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  • FIRST POST
    • Andrew Burns
    • By Andrew Burns 13th Mar 17, 8:27 PM
    • 1Posts
    • 0Thanks
    Andrew Burns
    insolvency about six weeks ago the firm I was subcontracting for went into liquidatio
    • #1
    • 13th Mar 17, 8:27 PM
    insolvency about six weeks ago the firm I was subcontracting for went into liquidatio 13th Mar 17 at 8:27 PM
    about six weeks ago the firm I was subcontracting for went into liquidation, I was owed nearly five weeks wages.

    I contacted the liquidators Wilie and Bisset and was told that the couldn't help me.

    Is there anyone that I can get in touch with to try and get my money. I don't have enough to pay anyone up front but would be willing to pay if my wages were redeemed.

    the firm in question are now back trading under a different name, surely this is wrong.

    Yours,

    Andrew Burns.
Page 1
    • Scorpio33
    • By Scorpio33 14th Mar 17, 10:23 AM
    • 471 Posts
    • 669 Thanks
    Scorpio33
    • #2
    • 14th Mar 17, 10:23 AM
    • #2
    • 14th Mar 17, 10:23 AM
    What exactly did the liquidators state?

    The liquidators job is to value what assets they have, raise funds and pay off what they can to the creditors.

    If they are stating the old company did not have sufficient (or any) assets to pay you, then you have lost the money from the company. However, you should be able to get it back from the government, see instructions here:

    https://www.gov.uk/your-rights-if-your-employer-is-insolvent/claiming-money-owed-to-you

    The new company is a different legal entity, completely separate and owe you nothing.
    • antrobus
    • By antrobus 14th Mar 17, 11:22 AM
    • 15,275 Posts
    • 21,787 Thanks
    antrobus
    • #3
    • 14th Mar 17, 11:22 AM
    • #3
    • 14th Mar 17, 11:22 AM
    ..However, you should be able to get it back from the government, see instructions here:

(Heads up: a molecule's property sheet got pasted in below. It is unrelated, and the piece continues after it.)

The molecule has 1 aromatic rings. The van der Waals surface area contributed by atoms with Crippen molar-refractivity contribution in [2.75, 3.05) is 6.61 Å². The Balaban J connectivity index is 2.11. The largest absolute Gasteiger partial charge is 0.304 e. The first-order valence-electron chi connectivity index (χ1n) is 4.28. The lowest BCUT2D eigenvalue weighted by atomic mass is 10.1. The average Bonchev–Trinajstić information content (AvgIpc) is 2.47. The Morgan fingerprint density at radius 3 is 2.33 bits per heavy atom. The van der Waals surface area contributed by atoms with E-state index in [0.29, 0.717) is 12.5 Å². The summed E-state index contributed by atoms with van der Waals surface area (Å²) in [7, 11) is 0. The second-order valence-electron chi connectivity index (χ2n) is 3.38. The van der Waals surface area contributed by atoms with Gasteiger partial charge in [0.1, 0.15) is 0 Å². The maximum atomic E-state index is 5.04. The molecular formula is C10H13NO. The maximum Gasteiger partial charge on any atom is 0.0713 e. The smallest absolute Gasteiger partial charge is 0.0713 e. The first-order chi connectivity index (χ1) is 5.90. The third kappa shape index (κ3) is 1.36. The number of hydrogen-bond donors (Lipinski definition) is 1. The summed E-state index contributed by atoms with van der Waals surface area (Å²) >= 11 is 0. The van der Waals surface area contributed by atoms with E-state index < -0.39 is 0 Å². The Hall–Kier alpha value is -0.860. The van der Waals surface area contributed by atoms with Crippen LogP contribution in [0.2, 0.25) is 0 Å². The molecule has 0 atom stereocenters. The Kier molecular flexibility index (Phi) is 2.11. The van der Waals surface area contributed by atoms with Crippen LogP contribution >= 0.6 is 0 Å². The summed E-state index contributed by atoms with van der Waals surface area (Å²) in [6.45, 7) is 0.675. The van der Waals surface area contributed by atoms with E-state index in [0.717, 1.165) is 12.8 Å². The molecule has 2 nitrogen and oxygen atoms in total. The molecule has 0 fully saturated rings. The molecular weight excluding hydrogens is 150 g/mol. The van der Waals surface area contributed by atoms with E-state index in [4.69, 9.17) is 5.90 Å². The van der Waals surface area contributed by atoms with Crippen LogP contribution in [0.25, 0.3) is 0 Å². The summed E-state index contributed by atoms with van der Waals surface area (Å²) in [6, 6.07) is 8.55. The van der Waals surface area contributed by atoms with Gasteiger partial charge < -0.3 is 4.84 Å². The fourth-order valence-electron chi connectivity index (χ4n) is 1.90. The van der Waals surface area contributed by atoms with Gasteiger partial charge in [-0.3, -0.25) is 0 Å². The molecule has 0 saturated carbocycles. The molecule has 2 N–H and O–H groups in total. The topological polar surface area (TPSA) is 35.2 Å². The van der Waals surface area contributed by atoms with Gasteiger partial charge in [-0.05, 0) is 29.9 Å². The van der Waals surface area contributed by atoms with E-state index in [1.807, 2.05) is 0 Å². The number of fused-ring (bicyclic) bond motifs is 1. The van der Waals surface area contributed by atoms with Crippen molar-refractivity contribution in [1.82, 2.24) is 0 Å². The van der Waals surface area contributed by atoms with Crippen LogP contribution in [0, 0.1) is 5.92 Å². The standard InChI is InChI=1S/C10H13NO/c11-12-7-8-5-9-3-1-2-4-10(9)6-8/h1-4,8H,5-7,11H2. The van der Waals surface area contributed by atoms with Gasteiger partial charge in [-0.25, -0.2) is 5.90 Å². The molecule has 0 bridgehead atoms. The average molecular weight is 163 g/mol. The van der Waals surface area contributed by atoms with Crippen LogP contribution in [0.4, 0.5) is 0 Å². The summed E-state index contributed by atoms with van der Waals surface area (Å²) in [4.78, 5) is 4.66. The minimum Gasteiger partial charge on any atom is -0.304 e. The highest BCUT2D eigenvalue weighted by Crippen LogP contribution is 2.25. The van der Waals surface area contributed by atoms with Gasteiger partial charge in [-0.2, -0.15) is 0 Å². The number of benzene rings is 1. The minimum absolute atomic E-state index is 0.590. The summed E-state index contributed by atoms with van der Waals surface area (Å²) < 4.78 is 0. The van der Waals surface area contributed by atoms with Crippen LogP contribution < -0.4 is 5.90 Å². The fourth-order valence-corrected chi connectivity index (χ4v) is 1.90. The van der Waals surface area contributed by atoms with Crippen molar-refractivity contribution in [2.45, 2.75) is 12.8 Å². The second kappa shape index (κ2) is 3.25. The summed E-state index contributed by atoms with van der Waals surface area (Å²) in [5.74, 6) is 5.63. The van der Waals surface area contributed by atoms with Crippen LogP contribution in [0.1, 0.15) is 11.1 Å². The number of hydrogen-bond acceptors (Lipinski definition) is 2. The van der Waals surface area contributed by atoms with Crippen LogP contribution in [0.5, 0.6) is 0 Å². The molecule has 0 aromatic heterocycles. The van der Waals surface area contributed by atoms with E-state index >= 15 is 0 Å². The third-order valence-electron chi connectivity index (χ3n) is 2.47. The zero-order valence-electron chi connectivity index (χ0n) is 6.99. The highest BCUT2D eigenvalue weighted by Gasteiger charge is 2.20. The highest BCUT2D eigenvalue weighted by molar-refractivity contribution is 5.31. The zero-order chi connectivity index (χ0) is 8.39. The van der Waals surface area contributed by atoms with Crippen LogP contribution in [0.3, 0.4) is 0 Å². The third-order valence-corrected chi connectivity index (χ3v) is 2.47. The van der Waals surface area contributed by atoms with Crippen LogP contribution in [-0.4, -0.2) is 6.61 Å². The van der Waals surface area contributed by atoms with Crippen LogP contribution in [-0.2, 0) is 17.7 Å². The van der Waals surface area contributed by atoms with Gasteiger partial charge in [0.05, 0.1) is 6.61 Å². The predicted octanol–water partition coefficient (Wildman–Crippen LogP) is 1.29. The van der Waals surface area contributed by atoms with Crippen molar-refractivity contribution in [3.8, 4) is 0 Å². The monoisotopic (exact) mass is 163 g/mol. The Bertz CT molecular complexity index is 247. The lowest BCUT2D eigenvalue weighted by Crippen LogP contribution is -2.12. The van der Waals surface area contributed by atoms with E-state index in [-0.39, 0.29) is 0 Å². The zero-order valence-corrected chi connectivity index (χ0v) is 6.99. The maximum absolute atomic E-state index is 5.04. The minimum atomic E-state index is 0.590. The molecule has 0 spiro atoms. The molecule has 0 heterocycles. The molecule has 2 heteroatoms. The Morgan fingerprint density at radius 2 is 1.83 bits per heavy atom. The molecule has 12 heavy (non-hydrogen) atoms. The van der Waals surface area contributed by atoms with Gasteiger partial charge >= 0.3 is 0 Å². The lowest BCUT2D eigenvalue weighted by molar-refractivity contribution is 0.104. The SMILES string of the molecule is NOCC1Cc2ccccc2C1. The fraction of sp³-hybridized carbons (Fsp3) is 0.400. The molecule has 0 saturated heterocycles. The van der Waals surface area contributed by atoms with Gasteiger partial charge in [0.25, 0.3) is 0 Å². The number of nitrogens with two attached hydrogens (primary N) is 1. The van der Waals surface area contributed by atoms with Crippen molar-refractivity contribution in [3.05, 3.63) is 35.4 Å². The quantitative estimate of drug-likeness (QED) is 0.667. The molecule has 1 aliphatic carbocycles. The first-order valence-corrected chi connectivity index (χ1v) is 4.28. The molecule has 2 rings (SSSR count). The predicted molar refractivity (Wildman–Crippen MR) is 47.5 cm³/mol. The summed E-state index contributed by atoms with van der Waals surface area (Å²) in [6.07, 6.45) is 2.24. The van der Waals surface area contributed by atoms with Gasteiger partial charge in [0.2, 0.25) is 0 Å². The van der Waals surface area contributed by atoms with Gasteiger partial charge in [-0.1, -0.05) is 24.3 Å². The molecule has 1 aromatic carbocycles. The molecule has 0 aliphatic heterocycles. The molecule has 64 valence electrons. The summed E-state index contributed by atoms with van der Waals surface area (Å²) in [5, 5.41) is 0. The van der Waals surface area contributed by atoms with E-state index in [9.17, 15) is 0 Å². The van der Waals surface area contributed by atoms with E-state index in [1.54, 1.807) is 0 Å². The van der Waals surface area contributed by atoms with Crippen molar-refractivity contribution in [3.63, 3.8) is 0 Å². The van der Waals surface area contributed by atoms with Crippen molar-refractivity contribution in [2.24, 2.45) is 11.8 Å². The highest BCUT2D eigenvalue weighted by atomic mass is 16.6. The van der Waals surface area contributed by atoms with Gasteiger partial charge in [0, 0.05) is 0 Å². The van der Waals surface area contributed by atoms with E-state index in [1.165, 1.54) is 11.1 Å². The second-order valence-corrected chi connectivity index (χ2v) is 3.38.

https://www.gov.uk/your-rights-if-your-employer-is-insolvent/claiming-money-owed-to-you

    ...
    Originally posted by Scorpio33
    Yes, but OP states that they were "subcontracting". There may or may not be an employer/employee relationship.
    • Scorpio33
    • By Scorpio33 14th Mar 17, 11:34 AM
    • 471 Posts
    • 669 Thanks
    Scorpio33
    • #4
    • 14th Mar 17, 11:34 AM
    • #4
    • 14th Mar 17, 11:34 AM
    Yes, but OP states that they were "subcontracting". There may or may not be an employer/employee relationship.
    Originally posted by antrobus

    I missed that bit.

    Yes, if subcontracting, little you can do if there are no assets in the liquidated company.

    As a creditor, the liquidator should give you a statement when the company is wound up.
    • gerard1789
    • By gerard1789 30th Mar 17, 8:21 PM
    • 9 Posts
    • 0 Thanks
    gerard1789
    • #5
    • 30th Mar 17, 8:21 PM
    Sub contractors can claim
    • #5
    • 30th Mar 17, 8:21 PM
    Found that link which could be useful in this case. It shows that even sub contractors can claim through The Insolvency Service, with a lil help from MP....

    gazettelive.co.uk/news/teesside-news/jo-hand-redundancy-pay-ssi-10695102[/url]
    • sangie595
    • By sangie595 30th Mar 17, 9:54 PM
    • 4,026 Posts
    • 6,518 Thanks
    sangie595
    • #6
    • 30th Mar 17, 9:54 PM
    • #6
    • 30th Mar 17, 9:54 PM
    Found that link which could be useful in this case. It shows that even sub contractors can claim through The Insolvency Service, with a lil help from MP....

    gazettelive.co.uk/news/teesside-news/jo-hand-redundancy-pay-ssi-10695102[/url]
    Originally posted by gerard1789
    You have misunderstood the case. The workers were not awarded redundancy payments as sub-contractors. They were wrongly classed as workers (sub-contractors), but further evidence was submitted that showed they were, in fact, employees of the recruitment firm. Unless the OP can demonstrate an employment relationship, then they cannot claim against the RPS.
    • Marktheshark
    • By Marktheshark 30th Mar 17, 10:02 PM
    • 5,689 Posts
    • 7,158 Thanks
    Marktheshark
    • #7
    • 30th Mar 17, 10:02 PM
    • #7
    • 30th Mar 17, 10:02 PM
    You serve what is called.
    "Statutory notice of claim"

    Write statutory notice of claim on the header of the letter and outline clearly in non emotive language what you are owed as a "creditor" by who and that the letters serves as served notice of a statutory claim to the appointed persons or receiver.
    You sign the letter as true certification that the above facts are truthful
    You send this by certified post not e-mail to the principle executive officer of the receivers company.

    They then have to place you on the asset creditors list or you can claim the amount directly from the receiver should they fail to do so.

    You still may not get any money, tax is paid, employee wages are paid and the rest is dividend up amongst the creditors who have made a statutory claim at % of pennies in the pound.
    Brexit will become whatever they invent it to be.
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